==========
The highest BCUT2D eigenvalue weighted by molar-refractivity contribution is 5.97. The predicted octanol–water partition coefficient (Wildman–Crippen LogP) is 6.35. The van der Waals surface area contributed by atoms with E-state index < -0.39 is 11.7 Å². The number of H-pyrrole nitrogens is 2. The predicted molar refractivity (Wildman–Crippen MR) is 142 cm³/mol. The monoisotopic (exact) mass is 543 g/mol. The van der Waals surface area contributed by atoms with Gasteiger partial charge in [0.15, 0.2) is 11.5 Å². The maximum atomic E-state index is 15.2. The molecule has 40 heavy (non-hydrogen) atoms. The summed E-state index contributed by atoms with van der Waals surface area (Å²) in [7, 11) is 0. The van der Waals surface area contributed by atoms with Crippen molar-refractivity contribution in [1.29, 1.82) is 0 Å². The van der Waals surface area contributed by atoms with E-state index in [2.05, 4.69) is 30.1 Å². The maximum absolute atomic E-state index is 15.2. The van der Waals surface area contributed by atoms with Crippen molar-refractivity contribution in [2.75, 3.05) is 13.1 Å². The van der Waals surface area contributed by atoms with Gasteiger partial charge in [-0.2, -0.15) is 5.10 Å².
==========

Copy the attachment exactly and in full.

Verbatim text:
The highest BCUT2D eigenvalue weighted by molar-refractivity contribution is 5.97. The predicted octanol–water partition coefficient (Wildman–Crippen LogP) is 6.35. The van der Waals surface area contributed by atoms with E-state index < -0.39 is 11.7 Å². The number of H-pyrrole nitrogens is 2. The predicted molar refractivity (Wildman–Crippen MR) is 142 cm³/mol. The monoisotopic (exact) mass is 543 g/mol. The van der Waals surface area contributed by atoms with Gasteiger partial charge in [0.15, 0.2) is 11.5 Å². The maximum atomic E-state index is 15.2. The molecule has 40 heavy (non-hydrogen) atoms. The summed E-state index contributed by atoms with van der Waals surface area (Å²) in [7, 11) is 0. The van der Waals surface area contributed by atoms with Crippen molar-refractivity contribution in [1.29, 1.82) is 0 Å². The van der Waals surface area contributed by atoms with E-state index in [2.05, 4.69) is 30.1 Å². The maximum absolute atomic E-state index is 15.2. The van der Waals surface area contributed by atoms with Crippen molar-refractivity contribution in [2.75, 3.05) is 13.1 Å². The van der Waals surface area contributed by atoms with Gasteiger partial charge in [-0.2, -0.15) is 5.10 Å².